Maybe I've spent too long in the voluntary sector, but I really did get excited by the Best Value Statutory Guidance when it was published by the Communities and Local Government department in September last year.
Local councils were told not to pass on larger reductions to the voluntary sector as a whole than they take on themselves. They were also told to give voluntary groups and service users the chance to put forward their own ideas on how to reshape a service before cuts were decided.
This seemed to give statutory clout to the Prime Minister's welcome assertion of a year ago that councils should protect sector funding. It even seemed at last to put some backbone into the Compact by telling councils that they should honour the commitments in local Compacts.
But I'm now wondering if the guidance is worth anything at all. Asked by Navca to intervene in Nottinghamshire, where the county council has cut voluntary sector funding by 34 per cent this year, Andrew Stunell - Eric Pickles' junior at CLG - refused, saying lamely that he was disappointed by the council's action. Nick Hurd, the civil society minister, seemed to dismiss the guidance when he said that government could do little to influence local councils.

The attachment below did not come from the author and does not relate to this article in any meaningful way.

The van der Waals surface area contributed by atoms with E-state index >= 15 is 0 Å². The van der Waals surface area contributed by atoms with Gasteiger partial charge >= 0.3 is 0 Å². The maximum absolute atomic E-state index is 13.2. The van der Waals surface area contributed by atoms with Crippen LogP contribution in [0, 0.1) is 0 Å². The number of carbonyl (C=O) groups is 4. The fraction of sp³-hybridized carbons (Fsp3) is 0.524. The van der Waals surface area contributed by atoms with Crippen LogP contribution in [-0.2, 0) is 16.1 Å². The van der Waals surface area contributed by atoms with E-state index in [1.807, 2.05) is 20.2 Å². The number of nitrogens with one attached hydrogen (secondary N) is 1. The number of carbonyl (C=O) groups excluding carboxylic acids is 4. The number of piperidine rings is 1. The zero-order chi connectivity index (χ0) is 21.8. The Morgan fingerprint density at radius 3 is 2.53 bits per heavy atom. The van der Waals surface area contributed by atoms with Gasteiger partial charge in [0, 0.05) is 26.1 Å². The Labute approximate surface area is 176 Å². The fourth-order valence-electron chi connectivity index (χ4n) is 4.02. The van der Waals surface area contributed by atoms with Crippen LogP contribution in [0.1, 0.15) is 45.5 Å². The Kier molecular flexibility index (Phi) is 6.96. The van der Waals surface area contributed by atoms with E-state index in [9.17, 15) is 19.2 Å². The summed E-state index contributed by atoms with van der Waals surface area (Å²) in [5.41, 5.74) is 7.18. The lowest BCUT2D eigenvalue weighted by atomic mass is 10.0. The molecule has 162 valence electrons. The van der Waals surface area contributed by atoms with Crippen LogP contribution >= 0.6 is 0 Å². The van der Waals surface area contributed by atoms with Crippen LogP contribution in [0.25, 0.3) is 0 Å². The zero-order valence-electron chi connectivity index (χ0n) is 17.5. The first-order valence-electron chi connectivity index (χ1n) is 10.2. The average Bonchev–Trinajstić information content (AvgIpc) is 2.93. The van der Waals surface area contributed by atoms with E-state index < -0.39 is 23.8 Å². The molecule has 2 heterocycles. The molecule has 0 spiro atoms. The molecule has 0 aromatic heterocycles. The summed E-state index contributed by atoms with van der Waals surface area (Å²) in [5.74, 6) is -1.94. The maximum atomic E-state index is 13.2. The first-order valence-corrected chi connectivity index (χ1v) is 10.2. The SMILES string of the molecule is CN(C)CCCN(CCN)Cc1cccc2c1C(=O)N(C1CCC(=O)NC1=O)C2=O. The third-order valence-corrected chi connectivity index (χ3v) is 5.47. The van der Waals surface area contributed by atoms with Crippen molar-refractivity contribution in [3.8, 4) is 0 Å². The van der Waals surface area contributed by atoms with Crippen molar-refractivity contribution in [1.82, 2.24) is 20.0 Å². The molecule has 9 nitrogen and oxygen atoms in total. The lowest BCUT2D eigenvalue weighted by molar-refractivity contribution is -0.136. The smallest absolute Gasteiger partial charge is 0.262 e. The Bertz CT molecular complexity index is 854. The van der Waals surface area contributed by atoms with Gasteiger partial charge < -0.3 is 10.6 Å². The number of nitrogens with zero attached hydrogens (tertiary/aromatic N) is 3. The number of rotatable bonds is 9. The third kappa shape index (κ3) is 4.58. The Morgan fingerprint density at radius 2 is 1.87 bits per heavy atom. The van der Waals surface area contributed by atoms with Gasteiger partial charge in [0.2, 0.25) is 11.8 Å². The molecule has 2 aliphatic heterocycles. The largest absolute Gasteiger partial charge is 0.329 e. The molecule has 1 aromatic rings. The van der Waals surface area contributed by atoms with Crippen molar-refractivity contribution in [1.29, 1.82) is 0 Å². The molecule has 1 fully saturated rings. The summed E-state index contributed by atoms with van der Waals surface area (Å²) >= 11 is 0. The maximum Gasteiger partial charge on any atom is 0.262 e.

Now, after some heavyweight advocacy from Sir Stuart Etherington of the NCVO, Pickles has written to Councillor Kay Cutts, Nottinghamshire's leader. I haven't seen the letter, but Cabinet Office minister Oliver Letwin told parliament the content was "uncompromising and tough".
Not tough enough, though, to produce any change. Councillor Martin Suthers, deputy leader of Nottinghamshire, has simply repeated his view that the guidance is unreasonable and will not be complied with.
So there we have it. The government comes up with statutory guidance that appears to outlaw disproportionate cuts. A big local authority ignores the guidance and some ministers shrug their shoulders and say it's just a local matter. Pickles, by contrast, demands that the council thinks again - only to be ignored.
So the only option for voluntary sector leaders in an area where the council has cut unfairly is to mount a legal challenge in the High Court. Voluntary Action Leicester led the way in 2005 with a successful judicial review of city council grants cuts and Southall Black Sisters built on this in 2008 with a successful challenge against Ealing Council, west London.
Since then, we have seen a much greater readiness in the local sector to use public law to defend itself. But given the existence of Best Value Statutory Guidance, I don't think the sector should have to take legal action. The government should act itself to make sure that local authorities stop treating government guidance with contempt, devastating the local voluntary sector and making ministers look powerless and foolish.
Kevin Curley, a voluntary sector adviser and former chief executive of Navca